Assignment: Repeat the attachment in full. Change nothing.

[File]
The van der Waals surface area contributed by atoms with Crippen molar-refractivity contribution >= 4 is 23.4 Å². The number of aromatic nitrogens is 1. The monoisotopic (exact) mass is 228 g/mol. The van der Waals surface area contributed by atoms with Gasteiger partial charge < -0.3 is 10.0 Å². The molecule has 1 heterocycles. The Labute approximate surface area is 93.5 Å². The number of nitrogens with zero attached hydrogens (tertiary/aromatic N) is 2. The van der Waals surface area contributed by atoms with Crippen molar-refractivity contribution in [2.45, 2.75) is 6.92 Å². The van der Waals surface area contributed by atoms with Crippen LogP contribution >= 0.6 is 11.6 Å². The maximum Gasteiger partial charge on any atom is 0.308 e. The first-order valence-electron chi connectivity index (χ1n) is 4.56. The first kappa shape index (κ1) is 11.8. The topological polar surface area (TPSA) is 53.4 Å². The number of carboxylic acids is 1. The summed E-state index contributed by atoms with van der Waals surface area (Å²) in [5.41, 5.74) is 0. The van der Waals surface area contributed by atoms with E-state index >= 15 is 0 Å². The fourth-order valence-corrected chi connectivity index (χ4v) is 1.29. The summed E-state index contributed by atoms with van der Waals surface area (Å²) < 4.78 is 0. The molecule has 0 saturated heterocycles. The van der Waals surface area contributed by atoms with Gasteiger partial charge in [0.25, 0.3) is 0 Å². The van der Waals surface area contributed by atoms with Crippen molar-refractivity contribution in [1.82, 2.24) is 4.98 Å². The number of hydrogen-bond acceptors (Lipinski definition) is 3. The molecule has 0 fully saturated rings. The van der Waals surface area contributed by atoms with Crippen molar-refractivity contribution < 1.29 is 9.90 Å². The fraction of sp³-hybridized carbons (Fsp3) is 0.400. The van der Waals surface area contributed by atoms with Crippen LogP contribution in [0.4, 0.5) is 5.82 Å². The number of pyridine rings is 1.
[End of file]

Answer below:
The van der Waals surface area contributed by atoms with Crippen molar-refractivity contribution >= 4 is 23.4 Å². The number of aromatic nitrogens is 1. The monoisotopic (exact) mass is 228 g/mol. The van der Waals surface area contributed by atoms with Gasteiger partial charge < -0.3 is 10.0 Å². The molecule has 1 heterocycles. The Labute approximate surface area is 93.5 Å². The number of nitrogens with zero attached hydrogens (tertiary/aromatic N) is 2. The van der Waals surface area contributed by atoms with Crippen molar-refractivity contribution in [2.45, 2.75) is 6.92 Å². The van der Waals surface area contributed by atoms with Crippen LogP contribution >= 0.6 is 11.6 Å². The maximum Gasteiger partial charge on any atom is 0.308 e. The first-order valence-electron chi connectivity index (χ1n) is 4.56. The first kappa shape index (κ1) is 11.8. The topological polar surface area (TPSA) is 53.4 Å². The number of carboxylic acids is 1. The summed E-state index contributed by atoms with van der Waals surface area (Å²) in [5.41, 5.74) is 0. The van der Waals surface area contributed by atoms with E-state index >= 15 is 0 Å². The fourth-order valence-corrected chi connectivity index (χ4v) is 1.29. The summed E-state index contributed by atoms with van der Waals surface area (Å²) < 4.78 is 0. The molecule has 0 saturated heterocycles. The van der Waals surface area contributed by atoms with Gasteiger partial charge in [0.25, 0.3) is 0 Å². The van der Waals surface area contributed by atoms with Crippen molar-refractivity contribution in [1.82, 2.24) is 4.98 Å². The number of hydrogen-bond acceptors (Lipinski definition) is 3. The molecule has 0 fully saturated rings. The van der Waals surface area contributed by atoms with Crippen molar-refractivity contribution < 1.29 is 9.90 Å². The fraction of sp³-hybridized carbons (Fsp3) is 0.400. The van der Waals surface area contributed by atoms with Crippen LogP contribution in [0.4, 0.5) is 5.82 Å². The number of pyridine rings is 1.